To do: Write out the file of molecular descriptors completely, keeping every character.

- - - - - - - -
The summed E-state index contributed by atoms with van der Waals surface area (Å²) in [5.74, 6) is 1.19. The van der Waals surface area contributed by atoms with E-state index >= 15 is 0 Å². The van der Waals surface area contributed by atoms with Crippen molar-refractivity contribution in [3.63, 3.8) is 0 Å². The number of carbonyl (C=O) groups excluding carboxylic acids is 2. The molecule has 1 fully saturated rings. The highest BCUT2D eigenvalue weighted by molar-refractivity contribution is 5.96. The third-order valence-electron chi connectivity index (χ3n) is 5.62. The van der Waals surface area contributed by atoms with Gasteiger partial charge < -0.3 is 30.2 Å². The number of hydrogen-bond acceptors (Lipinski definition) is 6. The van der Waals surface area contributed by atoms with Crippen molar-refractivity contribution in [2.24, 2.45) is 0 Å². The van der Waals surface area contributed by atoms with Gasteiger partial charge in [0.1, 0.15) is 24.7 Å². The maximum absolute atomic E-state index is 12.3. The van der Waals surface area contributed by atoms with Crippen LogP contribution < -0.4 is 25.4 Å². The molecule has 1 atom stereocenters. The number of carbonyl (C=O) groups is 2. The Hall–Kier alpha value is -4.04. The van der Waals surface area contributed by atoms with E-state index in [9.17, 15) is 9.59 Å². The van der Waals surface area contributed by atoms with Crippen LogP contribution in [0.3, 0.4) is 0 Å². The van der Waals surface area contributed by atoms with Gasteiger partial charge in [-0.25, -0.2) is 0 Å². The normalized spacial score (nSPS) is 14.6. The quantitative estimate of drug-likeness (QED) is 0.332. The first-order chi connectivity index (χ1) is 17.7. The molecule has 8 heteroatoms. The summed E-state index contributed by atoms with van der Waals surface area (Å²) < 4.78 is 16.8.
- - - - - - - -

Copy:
The summed E-state index contributed by atoms with van der Waals surface area (Å²) in [5.74, 6) is 1.19. The van der Waals surface area contributed by atoms with E-state index >= 15 is 0 Å². The van der Waals surface area contributed by atoms with Crippen molar-refractivity contribution in [3.63, 3.8) is 0 Å². The number of carbonyl (C=O) groups excluding carboxylic acids is 2. The molecule has 1 fully saturated rings. The highest BCUT2D eigenvalue weighted by molar-refractivity contribution is 5.96. The third-order valence-electron chi connectivity index (χ3n) is 5.62. The van der Waals surface area contributed by atoms with Gasteiger partial charge < -0.3 is 30.2 Å². The number of hydrogen-bond acceptors (Lipinski definition) is 6. The van der Waals surface area contributed by atoms with Crippen molar-refractivity contribution in [2.24, 2.45) is 0 Å². The van der Waals surface area contributed by atoms with Gasteiger partial charge in [0.1, 0.15) is 24.7 Å². The maximum absolute atomic E-state index is 12.3. The van der Waals surface area contributed by atoms with Crippen LogP contribution < -0.4 is 25.4 Å². The molecule has 1 atom stereocenters. The number of carbonyl (C=O) groups is 2. The Hall–Kier alpha value is -4.04. The van der Waals surface area contributed by atoms with E-state index in [9.17, 15) is 9.59 Å². The van der Waals surface area contributed by atoms with Crippen LogP contribution in [0.3, 0.4) is 0 Å². The van der Waals surface area contributed by atoms with Gasteiger partial charge in [-0.25, -0.2) is 0 Å². The normalized spacial score (nSPS) is 14.6. The quantitative estimate of drug-likeness (QED) is 0.332. The first-order chi connectivity index (χ1) is 17.7. The molecule has 8 heteroatoms. The summed E-state index contributed by atoms with van der Waals surface area (Å²) < 4.78 is 16.8.